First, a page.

New electric vehicle proposal could open lucrative market for electrical contractors
Electrical contractors will be interested to hear the latest proposal by the Department for Transport. The government’s “Road to Zero” policy has been well publicised, with an ambitious aim of reducing vehicle emissions in the UK to nil by 2040. The policy will ban the sale of all petrol and diesel cars and vans by 2040, aiming for road users to replace their fossil fuel engines with hybrid and electrical vehicles. However, with sales of these vehicles making up only 5.5% of the current market, we are a long way away from fuel-free roads.
A recent survey by the AA revealed that eight out of 10 drivers see the lack of charging points as a stumbling block to buying an electric car. The RAC has also completed research showing that the current public charge point network is “unattractive to use and is unsuitable for encouraging the next wave of EV customers”. In response to these concerns, the Department for Transport has released a new proposal; all new houses, flats and office buildings in England are to come with external charging point installations.
What does this mean for electrical contractors?
It is private electrical companies who would be charged with the development and installation of charging points, in a project which would cost up to £400m. If successful, this proposal will open up a whole new business opportunity for electrical contractors looking for a slice of a market estimated to be worth up to £7.6 trillion by 2050, according to Transport Secretary Chris Grayling. And with house-building targets set at 300,000 a year this sector could explode if the proposal goes ahead. The NICEIC and ELECSA have an Electric Vehicle training course available for those interested in expanding their business. Those ahead of the curve are still in low numbers; in Wales only 24 Welsh electrical contractors are listed and for the South West there are only 38 qualified contractors. You can find a list of all electrical contractors currently qualified to install charge points on the NICEIC website .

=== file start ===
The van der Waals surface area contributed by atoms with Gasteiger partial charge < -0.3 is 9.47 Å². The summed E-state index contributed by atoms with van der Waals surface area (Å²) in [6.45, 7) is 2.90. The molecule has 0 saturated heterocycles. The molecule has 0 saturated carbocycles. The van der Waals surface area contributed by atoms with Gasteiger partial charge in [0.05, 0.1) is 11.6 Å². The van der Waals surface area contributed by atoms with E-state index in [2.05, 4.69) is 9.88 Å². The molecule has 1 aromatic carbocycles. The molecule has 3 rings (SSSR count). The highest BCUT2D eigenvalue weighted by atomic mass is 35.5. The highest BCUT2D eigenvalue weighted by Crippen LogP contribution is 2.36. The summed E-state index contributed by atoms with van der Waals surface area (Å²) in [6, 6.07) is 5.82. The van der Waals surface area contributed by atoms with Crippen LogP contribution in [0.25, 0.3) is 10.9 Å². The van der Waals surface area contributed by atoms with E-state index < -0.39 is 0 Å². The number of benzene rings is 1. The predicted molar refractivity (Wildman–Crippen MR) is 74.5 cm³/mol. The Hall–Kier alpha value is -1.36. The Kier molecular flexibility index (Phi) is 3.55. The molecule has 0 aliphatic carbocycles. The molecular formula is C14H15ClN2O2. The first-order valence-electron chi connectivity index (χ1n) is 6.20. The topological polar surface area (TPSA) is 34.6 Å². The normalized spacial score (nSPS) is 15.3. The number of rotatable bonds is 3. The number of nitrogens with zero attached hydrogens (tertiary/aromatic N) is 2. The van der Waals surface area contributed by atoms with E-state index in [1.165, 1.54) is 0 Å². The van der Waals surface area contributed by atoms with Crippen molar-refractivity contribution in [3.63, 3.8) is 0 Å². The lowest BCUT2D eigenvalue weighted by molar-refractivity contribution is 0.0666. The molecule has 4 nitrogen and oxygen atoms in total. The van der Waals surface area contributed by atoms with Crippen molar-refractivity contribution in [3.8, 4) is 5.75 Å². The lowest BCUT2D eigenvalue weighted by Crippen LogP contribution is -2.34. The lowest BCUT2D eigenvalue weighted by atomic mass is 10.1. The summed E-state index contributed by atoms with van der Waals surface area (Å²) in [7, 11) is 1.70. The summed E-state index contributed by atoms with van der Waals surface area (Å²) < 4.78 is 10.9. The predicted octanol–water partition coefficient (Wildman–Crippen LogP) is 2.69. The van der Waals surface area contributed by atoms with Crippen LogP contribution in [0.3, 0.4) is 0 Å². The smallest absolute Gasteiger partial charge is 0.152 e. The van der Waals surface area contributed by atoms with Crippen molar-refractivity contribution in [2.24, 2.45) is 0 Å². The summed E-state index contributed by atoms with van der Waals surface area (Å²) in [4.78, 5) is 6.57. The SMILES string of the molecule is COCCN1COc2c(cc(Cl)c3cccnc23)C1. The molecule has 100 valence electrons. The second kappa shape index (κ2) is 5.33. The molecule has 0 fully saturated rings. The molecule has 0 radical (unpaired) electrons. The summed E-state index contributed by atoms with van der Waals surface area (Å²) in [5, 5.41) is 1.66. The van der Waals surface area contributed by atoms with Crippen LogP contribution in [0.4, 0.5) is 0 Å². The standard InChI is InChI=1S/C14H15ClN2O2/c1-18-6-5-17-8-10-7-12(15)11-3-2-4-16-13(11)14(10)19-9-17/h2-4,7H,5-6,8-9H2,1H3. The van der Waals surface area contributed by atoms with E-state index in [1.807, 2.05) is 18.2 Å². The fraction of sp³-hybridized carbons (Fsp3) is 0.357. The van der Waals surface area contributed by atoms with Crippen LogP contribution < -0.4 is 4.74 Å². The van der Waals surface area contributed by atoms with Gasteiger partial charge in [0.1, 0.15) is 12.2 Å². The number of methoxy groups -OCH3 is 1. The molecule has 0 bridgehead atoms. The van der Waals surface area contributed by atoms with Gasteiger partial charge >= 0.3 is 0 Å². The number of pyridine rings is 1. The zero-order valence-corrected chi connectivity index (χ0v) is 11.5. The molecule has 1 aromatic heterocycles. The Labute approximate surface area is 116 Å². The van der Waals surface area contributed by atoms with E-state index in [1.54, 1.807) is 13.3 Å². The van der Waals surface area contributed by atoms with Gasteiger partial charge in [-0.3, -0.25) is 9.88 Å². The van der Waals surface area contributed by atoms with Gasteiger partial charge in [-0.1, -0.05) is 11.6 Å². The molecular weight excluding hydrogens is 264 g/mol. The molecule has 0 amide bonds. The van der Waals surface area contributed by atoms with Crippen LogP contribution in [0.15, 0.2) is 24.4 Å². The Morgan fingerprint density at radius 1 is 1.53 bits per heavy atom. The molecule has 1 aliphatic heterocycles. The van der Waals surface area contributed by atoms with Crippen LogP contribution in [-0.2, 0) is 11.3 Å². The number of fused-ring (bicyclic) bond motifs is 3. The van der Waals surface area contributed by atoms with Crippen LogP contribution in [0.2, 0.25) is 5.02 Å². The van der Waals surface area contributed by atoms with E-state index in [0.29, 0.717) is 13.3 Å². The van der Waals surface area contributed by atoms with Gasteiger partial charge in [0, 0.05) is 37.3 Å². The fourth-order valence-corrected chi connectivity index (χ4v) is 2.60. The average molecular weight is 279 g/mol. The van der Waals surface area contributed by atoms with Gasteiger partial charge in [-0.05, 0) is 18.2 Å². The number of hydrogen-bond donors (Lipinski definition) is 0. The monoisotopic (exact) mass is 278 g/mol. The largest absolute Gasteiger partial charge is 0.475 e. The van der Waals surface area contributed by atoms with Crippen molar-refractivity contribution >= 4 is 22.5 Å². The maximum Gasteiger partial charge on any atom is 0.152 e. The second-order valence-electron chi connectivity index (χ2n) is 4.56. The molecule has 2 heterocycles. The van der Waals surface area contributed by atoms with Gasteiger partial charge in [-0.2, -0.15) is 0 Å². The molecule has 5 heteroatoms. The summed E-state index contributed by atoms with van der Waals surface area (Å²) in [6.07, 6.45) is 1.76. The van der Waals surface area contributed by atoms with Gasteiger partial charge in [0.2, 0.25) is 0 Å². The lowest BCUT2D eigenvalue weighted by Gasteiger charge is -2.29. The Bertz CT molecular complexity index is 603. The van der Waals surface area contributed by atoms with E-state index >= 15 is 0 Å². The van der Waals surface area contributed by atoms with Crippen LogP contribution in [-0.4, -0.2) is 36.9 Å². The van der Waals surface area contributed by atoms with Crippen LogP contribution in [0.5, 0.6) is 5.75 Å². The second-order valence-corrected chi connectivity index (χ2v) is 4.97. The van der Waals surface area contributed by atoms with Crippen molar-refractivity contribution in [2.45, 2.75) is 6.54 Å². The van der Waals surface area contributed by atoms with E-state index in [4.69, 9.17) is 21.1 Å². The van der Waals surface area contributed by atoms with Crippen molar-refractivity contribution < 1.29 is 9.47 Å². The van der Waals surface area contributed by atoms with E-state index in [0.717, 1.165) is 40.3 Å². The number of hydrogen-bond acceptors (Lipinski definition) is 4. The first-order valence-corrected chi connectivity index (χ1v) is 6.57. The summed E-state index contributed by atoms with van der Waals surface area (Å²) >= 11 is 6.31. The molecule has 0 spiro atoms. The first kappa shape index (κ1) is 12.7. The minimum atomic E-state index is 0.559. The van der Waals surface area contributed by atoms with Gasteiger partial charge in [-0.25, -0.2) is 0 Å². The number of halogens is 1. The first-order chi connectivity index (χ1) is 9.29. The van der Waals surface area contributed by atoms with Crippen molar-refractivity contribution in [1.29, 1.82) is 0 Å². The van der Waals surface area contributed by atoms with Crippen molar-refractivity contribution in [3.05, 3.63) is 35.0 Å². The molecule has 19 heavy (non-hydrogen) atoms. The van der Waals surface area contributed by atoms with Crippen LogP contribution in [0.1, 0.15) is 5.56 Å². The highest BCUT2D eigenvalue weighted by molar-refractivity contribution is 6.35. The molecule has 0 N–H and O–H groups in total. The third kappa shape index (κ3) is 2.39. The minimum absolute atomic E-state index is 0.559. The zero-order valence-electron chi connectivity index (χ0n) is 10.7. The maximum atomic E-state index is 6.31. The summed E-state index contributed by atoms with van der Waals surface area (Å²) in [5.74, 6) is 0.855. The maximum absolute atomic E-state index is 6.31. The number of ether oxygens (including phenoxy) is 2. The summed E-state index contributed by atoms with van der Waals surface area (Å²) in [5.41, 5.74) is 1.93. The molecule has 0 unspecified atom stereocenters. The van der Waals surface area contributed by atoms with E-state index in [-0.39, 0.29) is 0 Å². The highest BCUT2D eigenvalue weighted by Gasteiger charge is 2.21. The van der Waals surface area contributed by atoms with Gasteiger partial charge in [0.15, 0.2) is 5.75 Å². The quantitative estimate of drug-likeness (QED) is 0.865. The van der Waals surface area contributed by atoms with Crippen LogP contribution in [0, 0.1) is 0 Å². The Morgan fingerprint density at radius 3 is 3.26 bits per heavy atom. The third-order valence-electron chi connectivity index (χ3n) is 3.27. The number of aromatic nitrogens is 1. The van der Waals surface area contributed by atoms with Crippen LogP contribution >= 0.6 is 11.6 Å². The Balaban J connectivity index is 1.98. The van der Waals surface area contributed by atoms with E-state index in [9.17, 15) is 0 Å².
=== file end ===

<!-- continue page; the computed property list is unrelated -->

80% of EV owners currently have access to home charging but if homes and offices came with chargers ready-installed then we could see EV owner numbers rise dramatically as the deterrence of re-fuelling difficulties becomes a thing of the past. So with the biggest overhaul in road transport technology in 130 years coming, it’s time to consider whether your company is electrical vehicle ready as UK streets become electric avenues.